As school district has been examining ways to reorganize its health delivery model, its school board members voted unanimously on June 2 to retain the equivalent of more than nine nurses for this academic year. The vote came after the school board considered two proposals for health care delivery for the 2011-2012 academic year.
The first proposal was put forward by the district’s ad-hoc committee, which called for retaining the 9.6 full-time equivalent school nurses. This proposal also outlined employing some part-time support staff, which included one full time equivalent and two part time equivalent licensed vocational nurses, and two part-time equivalent health clerks.
Superintendent Tim Cuneo’s proposal included reducing the number of school nurses to nine full time equivalent nurses, and having only full time support staff consisting of one full-time licensed vocational nurse and three full-time health clerks. Both proposals added up to the same total of $1,155,355.
In the end, the board approved 9.6 full time equivalent nurses, leaving it up to the superintendent to specifically determine the number and type of nursing support staff. The superintendent repeatedly defended his proposal’s use of full time nursing support staff by explaining “It is difficult to attract part-time people to work short periods of time.” It’s also harder to supervise them, he said adding that full-time staff could be deployed on a part-time basis at the district’s school sites.
Prior to the vote, former board member and district parent Kelly Pye said the 9.6 full time equivalent nurses should be retained because they will be needed to help train the licensed vocational nurses and the health clerks.
“I don’t see the need to rush to bring health clerks into our system,” said Claudia Landis who was one of the two medical doctors on the ad-hoc committee. “An (licensed vocational nurse) costs about the same as a health clerk.”
The proposals presented backed up Landis’ statement. They showed that a full-time licensed vocational nurses could cost about $55,000 while a full-time health clerk could cost about $47,750.A part-time licensed vocational nurses could cost $17,500 and a part-time health clerk could cost $13,880.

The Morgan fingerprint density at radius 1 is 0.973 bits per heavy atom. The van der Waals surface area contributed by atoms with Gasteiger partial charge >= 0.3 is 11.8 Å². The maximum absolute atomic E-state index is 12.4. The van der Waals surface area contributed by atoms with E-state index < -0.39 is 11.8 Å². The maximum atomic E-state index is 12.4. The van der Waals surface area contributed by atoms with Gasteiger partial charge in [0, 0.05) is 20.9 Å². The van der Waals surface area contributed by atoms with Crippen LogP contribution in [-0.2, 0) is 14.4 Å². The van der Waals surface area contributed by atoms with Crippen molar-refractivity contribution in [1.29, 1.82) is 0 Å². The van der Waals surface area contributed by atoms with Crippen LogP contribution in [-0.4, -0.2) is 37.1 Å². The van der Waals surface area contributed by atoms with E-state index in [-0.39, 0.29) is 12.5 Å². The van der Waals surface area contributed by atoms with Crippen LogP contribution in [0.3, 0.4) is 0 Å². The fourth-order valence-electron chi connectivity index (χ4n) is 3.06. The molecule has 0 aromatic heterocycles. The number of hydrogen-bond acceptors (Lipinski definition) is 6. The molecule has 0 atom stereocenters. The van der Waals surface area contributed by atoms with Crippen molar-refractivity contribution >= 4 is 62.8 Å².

“It’s hard to get part-time people, it may be hard to supervise them as well,” said Jose Escarce, the board president who is also a physician, who summed up the board’s reasoning for retaining the 9.6 full time equivalent nurses and allowing the flexibility for the hiring of support staff. “It may be hard to train them and incorporate them into our district in a meaningful way. If we go with the 9.6 nurses it would be ideal to incorporate one (licensed vocational nurse) and one health clerk because we do need to use … next year to begin to understand the roles of other people. There is no question that in the future we are going to have to move to a system that has fewer registered nurses and other types of health personnel.”
Ad-hoc committee members who spoke also requested that the board create a long-term health care task force that could examine and recommend options that the district could use to provide health care services and health education.
“When resources are scarce the community should work together so that costs are minimized and benefits are maximized,” Leslie Butchko told the board.
The chair of the district advisory committee on health and safety, Pat Knowlin, stressed that, “This issue should be included in the district’s strategic plan. There are a lot of options out there.”